b)                  I'm reminded of something I read years ago: The great mistake Jewish people make is the failure to realize Jesus is the Messiah.  The great mistake Christians often make is we can forget we're worshipping a Jewish God.  So is salvation for the Jews or the Christians?  I'd say both in the sense that God made an unconditional promise that the land of Israel is the possession of Abraham's descendants. When Jesus does return to rule there, there must be a great revival of Israelites who accept Jesus as the Messiah when all of this takes place!

c)                  All that "happy talk" leads me back to the last two verses.  It reads "God will save them on that day as the flock of His people". That refers to Jewish people who get saved at the time of Jesus return.  Realize these last two verses are describing life in Israel after Jesus Second Coming and not before.  So what does "precious jewels" refer to?  It's a colorful way to tell of life in Israel after His return.  It's a time of great joy and happiness.  War is over and the Messiah is there ruling over the world from Israel.  Yes, "it's happy ending time.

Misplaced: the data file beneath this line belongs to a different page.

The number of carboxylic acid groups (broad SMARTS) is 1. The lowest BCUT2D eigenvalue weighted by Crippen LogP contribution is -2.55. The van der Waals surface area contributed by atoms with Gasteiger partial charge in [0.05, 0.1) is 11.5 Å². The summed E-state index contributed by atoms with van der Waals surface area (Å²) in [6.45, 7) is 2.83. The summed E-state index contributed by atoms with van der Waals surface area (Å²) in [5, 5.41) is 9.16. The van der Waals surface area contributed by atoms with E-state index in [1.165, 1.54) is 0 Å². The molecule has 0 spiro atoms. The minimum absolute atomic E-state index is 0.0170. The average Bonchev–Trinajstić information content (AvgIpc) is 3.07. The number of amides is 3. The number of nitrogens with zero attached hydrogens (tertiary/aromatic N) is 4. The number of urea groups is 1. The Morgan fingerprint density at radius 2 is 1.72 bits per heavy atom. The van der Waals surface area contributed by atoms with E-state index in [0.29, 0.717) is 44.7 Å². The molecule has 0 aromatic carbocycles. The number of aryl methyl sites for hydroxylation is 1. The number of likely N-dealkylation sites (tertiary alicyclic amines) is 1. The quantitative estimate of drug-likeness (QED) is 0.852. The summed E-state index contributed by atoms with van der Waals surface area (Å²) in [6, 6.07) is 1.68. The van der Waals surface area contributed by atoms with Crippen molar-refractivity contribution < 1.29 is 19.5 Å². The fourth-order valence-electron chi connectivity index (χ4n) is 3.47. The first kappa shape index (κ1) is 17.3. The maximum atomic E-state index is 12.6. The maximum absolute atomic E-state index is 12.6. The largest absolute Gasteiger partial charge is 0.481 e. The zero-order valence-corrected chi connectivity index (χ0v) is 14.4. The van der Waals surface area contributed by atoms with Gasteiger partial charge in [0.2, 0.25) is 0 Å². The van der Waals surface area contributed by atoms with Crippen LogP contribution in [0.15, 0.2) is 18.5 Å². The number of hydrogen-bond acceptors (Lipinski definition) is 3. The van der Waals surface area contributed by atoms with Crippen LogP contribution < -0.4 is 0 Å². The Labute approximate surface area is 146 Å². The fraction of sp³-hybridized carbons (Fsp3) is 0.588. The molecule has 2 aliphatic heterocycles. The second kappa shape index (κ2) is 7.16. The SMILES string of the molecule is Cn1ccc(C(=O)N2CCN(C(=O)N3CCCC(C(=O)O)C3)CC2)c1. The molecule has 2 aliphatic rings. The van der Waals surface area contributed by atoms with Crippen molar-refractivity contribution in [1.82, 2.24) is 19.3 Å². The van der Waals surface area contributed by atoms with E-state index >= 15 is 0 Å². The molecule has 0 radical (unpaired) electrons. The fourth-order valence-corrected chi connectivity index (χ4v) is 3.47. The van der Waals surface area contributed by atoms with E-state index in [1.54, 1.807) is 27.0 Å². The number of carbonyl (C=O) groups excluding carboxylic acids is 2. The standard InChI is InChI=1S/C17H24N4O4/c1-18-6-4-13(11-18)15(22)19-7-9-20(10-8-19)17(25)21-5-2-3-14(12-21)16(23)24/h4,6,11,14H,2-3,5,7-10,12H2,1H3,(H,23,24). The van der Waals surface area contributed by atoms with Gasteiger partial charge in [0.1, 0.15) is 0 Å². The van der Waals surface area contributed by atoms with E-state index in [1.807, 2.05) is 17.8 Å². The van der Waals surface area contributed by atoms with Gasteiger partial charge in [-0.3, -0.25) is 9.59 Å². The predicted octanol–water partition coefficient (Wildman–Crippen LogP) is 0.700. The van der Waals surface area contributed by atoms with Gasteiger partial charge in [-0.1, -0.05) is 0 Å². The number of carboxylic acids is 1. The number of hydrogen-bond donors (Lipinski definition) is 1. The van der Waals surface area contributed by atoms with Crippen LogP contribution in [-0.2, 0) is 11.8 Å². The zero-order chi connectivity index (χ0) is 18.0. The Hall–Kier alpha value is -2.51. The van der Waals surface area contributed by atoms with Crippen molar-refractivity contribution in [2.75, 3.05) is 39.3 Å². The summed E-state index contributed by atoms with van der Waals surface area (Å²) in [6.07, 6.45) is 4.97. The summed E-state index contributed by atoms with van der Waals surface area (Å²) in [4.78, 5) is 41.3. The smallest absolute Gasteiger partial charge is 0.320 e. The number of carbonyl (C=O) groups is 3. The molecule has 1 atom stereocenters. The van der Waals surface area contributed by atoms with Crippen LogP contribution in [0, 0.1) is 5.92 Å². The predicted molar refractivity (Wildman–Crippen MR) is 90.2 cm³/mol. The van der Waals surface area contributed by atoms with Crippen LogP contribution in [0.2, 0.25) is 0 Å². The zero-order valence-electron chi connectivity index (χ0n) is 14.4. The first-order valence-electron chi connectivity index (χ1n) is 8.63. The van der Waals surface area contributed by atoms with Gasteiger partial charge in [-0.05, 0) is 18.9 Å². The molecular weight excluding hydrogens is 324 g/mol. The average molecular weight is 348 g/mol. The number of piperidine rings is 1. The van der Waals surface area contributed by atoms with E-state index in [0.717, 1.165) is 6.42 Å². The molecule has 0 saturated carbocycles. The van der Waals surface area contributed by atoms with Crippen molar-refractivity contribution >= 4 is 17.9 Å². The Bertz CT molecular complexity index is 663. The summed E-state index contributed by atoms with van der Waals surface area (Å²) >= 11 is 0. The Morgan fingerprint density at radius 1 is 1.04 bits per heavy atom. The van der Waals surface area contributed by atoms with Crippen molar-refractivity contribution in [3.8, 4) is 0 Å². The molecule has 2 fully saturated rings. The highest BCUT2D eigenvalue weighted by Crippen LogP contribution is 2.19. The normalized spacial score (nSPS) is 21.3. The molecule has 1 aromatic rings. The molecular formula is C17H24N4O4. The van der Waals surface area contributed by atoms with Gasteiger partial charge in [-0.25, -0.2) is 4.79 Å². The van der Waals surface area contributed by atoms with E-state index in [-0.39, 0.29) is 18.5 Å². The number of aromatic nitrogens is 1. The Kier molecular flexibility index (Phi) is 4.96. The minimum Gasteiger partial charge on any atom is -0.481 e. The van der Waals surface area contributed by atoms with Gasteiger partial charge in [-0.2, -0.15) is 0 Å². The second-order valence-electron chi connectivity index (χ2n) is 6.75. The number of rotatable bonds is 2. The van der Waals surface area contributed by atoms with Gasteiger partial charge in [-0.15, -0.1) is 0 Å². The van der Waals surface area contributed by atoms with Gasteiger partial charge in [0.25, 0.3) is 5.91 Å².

d)                  The last line is also strange in our years.  It compares the men to grain and young women to new wine.  Realize the term "new wine" is fresh grape juice. In both cases, it's not literal but an idiom that people will flourish in that day, like crops in their prime!